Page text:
Should You Avoid Dairy When You Have a Cold?

Chances are at some point you have heard that you should avoid dairy products when you have a cold because milk creates mucus. While this may sound like an old wive's tale, there may be some truth to it. However, science is still inconclusive.

For people with a milk allergy, congestion and increased mucus production is a common reaction. However, for most other people, drinking milk with a cold may only make phlegm feel worse because milk coats the mucus making it feel thicker.

What Causes Mucus?

Colds, the flu, and other upper respiratory infections cause a runny nose, congestion, coughing, sore throat, and sometimes fever in response to the virus invading our bodies.

Essentially these symptoms are a defense mechanism—a way that our bodies try to get rid of the virus that is making us sick. Increased mucus production is one way that your body fights infection, and even though it's no fun to deal with, it actually does serve a purpose.

Mucus is one way the body tries to get rid of the infection. The foreign invader is bound up in the mucus and expelled through coughing up phlegm or blowing your nose.

What the Science Says

Whether or not drinking milk contributes to congestion is still up for debate. Some early studies designed to test the theory that dairy products increase mucus production found it does not.

One study measured mucus production when people blew their noses into tissues and weighed them and found dairy had no on expelled mucus volume. Another study tested how people felt after drinking either cow's milk or soy milk, and the results were the same. The participants did not know which type of milk they were drinking but reported very similar symptoms.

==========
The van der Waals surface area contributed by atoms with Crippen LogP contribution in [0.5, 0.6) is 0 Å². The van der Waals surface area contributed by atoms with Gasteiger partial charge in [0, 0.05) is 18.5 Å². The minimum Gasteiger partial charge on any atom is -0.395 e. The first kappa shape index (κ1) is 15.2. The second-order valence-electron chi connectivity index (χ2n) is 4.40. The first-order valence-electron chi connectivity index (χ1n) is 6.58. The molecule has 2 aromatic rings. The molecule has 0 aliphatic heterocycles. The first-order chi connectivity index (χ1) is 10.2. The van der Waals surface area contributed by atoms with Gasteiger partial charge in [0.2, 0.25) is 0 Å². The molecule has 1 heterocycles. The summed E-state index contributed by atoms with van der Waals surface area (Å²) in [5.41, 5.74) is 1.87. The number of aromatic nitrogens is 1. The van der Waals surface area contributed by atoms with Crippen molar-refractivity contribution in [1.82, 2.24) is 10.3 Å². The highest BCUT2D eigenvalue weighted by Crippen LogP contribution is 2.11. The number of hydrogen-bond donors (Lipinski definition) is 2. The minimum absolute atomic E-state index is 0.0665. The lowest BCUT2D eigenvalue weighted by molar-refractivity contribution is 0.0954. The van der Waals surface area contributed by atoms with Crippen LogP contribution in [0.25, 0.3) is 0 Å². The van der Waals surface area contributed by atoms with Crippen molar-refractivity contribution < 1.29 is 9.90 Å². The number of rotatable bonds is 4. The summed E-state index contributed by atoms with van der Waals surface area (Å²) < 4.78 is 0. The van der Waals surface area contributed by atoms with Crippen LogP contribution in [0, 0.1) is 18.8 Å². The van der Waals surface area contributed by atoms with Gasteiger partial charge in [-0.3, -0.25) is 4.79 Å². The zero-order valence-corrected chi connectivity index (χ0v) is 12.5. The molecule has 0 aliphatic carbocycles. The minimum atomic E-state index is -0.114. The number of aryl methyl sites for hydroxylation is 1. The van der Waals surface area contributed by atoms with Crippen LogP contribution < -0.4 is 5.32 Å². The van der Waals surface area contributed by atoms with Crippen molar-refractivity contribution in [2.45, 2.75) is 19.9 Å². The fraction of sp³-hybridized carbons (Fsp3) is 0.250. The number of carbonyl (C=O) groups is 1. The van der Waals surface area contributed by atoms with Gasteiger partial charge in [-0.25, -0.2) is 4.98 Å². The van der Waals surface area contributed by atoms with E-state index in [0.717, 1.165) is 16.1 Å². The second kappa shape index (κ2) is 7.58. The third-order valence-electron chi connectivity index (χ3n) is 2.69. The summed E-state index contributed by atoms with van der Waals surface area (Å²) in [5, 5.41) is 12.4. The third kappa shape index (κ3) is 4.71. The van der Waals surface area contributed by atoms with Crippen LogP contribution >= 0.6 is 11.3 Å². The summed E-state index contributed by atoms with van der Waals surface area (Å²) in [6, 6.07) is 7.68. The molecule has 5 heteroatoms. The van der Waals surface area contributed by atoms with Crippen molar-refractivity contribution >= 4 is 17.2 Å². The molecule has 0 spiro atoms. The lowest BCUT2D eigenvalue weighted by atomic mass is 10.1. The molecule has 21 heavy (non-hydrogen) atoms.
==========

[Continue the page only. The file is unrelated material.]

While both studies concluded that there is no evidence that dairy has an impact on mucus production, newer research suggests otherwise.

A 2019 study found that a dairy-free diet may indeed reduce mucus. Researchers randomly assigned 108 people to either a dairy or dairy-free diet for six days and found self-reported levels of congestion were lower in the dairy-free group.

Other research suggests the effect milk has on mucus production depends on the person’s genetic makeup and the type of dairy protein. The theory is that A1 casein protein, typically found in cow’s milk, stimulates mucus production in the intestines in some individuals, which circulates throughout the body leading to congestion. This research, however, is limited and human studies are needed before concluding a genetic link. 

Whether or not there is a link between milk and mucus production, drinking milk coats mucus in the mouth and throat, which can make it feel thicker.

Treating Mucus

One of the best things you can do to relieve congestion and excess mucus is to stay hydrated. Drinking water, running a humidifier, using a saline nasal spray, and rinsing sinuses with a Neti Pot can help thin mucus making it easier to expel.

There are also over-the-counter medications like decongestants and expectorants that can help with congestion by breaking up the mucus and allowing it to drain from your sinuses or be expelled through coughing.

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Article Sources

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